Friday, March 7, 2014

7: Improve Your Credit Score

This is Millionaire Mommy Next Door's

Why is it important to improve your credit score?

You can save hundreds of thousands of dollars over the course of your lifetime with a good credit score.

Let's say you want to buy a new home, with a loan principle amount of $250,000, and your credit score is 619 (out of a possible 850). Since your score indicates that you've had trouble taking care of your obligations in the past, your lender is able to offer you a 30 year fixed mortgage at 11.88% APR with monthly principle and interest payments of $2,548.

Would you like to know how much I'd pay each month for the same home? Just $1,554. Wow. I'd pay almost $1,000 less each month, simply because my credit score is above the 720 point benchmark.

Over the full 30 year mortgage term, I'd pay a whopping $357,873 less than you would. For the same home!

To compare other credit score and loan scenarios, check out the calculator at: A Higher FICO Score Saves You Money

Instructions: 14 Ways To Improve Your Credit Score
  1. The best way to raise your credit score is to pay your obligations on time. Your payment history represents 35% of your total credit score.
  2. Order your credit report and correct blatant mistakes. Changing a mistake on your report, such as a payment that is wrongly labeled as late, can take 30 days or longer.
  3. The length of your credit history represents 15% of your credit score. If you don't have a credit history, open a checking and savings account and obtain a secured credit card. Build your credit by managing them responsibly. Convert to a regular, unsecured credit card after 12 to 18 months of on-time payments.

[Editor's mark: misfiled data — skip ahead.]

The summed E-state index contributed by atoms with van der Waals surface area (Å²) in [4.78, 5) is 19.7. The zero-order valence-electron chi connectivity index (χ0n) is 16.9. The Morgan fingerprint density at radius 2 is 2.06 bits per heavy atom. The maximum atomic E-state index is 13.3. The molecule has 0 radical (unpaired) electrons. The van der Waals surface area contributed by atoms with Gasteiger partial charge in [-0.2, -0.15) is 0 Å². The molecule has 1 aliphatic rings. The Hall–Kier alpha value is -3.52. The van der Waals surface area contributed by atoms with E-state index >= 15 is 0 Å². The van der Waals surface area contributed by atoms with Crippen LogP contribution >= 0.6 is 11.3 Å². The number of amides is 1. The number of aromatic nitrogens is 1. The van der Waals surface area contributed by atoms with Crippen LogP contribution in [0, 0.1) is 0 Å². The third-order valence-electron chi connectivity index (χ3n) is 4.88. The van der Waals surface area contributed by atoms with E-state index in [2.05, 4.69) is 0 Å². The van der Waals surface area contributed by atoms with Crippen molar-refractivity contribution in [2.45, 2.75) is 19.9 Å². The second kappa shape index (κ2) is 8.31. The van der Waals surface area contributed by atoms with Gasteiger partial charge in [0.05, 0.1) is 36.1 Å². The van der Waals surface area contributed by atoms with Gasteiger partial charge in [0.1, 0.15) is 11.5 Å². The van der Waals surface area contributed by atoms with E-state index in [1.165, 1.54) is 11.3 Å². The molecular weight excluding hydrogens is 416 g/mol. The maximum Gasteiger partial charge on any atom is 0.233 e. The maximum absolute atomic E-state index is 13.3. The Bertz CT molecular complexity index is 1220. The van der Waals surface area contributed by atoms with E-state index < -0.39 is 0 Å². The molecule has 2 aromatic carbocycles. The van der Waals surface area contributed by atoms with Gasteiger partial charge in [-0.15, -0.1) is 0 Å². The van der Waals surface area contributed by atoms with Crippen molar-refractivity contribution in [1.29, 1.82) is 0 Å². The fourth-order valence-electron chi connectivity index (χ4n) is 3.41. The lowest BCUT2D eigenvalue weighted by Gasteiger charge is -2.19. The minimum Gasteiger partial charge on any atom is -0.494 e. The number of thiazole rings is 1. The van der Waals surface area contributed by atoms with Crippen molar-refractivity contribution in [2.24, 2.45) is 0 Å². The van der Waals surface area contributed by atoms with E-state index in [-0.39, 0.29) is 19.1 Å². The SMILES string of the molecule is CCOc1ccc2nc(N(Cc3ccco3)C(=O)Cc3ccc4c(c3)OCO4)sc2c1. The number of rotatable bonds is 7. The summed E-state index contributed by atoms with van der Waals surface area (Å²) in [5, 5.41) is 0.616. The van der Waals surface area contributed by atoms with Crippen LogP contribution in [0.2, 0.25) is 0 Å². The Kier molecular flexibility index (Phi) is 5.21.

4. Don't apply for lots of credit cards. Each credit inquiry can ding 5 points from your credit score.
  5. Pay off debt rather than moving it around. Don't consolidate your accounts or bounce your balances from card to card. Transferring balances from a high-limit card to a lower-limit one, or concentrating all of your credit-card balances onto a single card can hurt your score. In general, it's better to have smaller balances on a few cards than a big balance on one.
  6. Don't charge more than you can pay off when the bill comes due. It's not necessary to pay interest on a credit card to earn a good credit score. Pay off your balances in full each month. I never pay interest or fees on our credit cards; instead, I get paid almost $2,000 a year in cash-reward money!
  7. Even if you pay off your credit balance each month, limit the percentage of available credit you use to no more than 30%. The credit-scoring formula favors a large gap between the amount of credit you're using and your available credit limits.
  8. Don't close unused credit card accounts near loan time-- you'll only raise your balance-to-limit ratio.
  9. Pay down the cards that are maxed out first. You'll get points deducted from your score when you charge more than 50 percent of the limit.
  10. Pay your library fines, parking tickets and traffic penalties promptly.
  11. Don't bounce checks.
  12. Don't allow a dispute to go unresolved.
  13. If you must, make it difficult to use your credit cards. Put them in a water-filled container and freeze until your score is back on track.
  14. If you're having trouble making ends meet, contact your creditors or see a legitimate credit counselor. This won't improve your score immediately, but once you begin managing your credit and paying on time, your score will gradually improve.
Relevant and Recommended Reading:
You Need To Know What People Are Saying About You: How to Order Your Free Credit Report (my previous post) A good credit score can save you thousands of dollars over the course of your lifetime. A poor one can make it difficult to land a job. Learn how to see what your record says about you, free.

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